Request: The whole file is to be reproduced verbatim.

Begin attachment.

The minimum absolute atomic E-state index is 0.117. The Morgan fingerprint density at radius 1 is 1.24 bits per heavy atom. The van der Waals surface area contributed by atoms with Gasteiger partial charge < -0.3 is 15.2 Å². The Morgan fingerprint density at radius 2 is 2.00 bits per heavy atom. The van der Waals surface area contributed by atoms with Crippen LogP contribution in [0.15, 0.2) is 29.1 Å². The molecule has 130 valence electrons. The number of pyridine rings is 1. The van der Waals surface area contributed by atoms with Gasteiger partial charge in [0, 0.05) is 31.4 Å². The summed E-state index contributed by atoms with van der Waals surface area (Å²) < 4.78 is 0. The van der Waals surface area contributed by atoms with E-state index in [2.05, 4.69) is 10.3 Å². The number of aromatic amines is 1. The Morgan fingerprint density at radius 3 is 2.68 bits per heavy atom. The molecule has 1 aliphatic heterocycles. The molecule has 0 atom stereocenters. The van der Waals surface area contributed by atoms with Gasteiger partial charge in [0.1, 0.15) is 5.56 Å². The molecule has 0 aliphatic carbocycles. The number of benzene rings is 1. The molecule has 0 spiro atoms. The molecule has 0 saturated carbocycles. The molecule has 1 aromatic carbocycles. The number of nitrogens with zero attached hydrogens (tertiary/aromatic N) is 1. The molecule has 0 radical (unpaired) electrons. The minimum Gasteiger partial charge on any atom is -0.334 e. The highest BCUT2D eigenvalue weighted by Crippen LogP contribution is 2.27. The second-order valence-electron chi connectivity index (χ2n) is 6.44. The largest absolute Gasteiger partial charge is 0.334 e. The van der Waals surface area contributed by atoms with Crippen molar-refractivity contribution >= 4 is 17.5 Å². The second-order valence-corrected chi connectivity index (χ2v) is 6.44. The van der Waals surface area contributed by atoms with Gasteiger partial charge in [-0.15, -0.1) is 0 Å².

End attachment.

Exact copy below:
The minimum absolute atomic E-state index is 0.117. The Morgan fingerprint density at radius 1 is 1.24 bits per heavy atom. The van der Waals surface area contributed by atoms with Gasteiger partial charge < -0.3 is 15.2 Å². The Morgan fingerprint density at radius 2 is 2.00 bits per heavy atom. The van der Waals surface area contributed by atoms with Crippen LogP contribution in [0.15, 0.2) is 29.1 Å². The molecule has 130 valence electrons. The number of pyridine rings is 1. The van der Waals surface area contributed by atoms with Gasteiger partial charge in [0, 0.05) is 31.4 Å². The summed E-state index contributed by atoms with van der Waals surface area (Å²) < 4.78 is 0. The van der Waals surface area contributed by atoms with E-state index in [2.05, 4.69) is 10.3 Å². The number of aromatic amines is 1. The Morgan fingerprint density at radius 3 is 2.68 bits per heavy atom. The molecule has 1 aliphatic heterocycles. The molecule has 0 atom stereocenters. The van der Waals surface area contributed by atoms with Gasteiger partial charge in [0.1, 0.15) is 5.56 Å². The molecule has 0 aliphatic carbocycles. The number of benzene rings is 1. The molecule has 0 spiro atoms. The molecule has 0 saturated carbocycles. The molecule has 1 aromatic carbocycles. The number of nitrogens with zero attached hydrogens (tertiary/aromatic N) is 1. The molecule has 0 radical (unpaired) electrons. The minimum Gasteiger partial charge on any atom is -0.334 e. The highest BCUT2D eigenvalue weighted by Crippen LogP contribution is 2.27. The second-order valence-electron chi connectivity index (χ2n) is 6.44. The largest absolute Gasteiger partial charge is 0.334 e. The van der Waals surface area contributed by atoms with Crippen molar-refractivity contribution >= 4 is 17.5 Å². The second-order valence-corrected chi connectivity index (χ2v) is 6.44. The van der Waals surface area contributed by atoms with Gasteiger partial charge in [-0.15, -0.1) is 0 Å².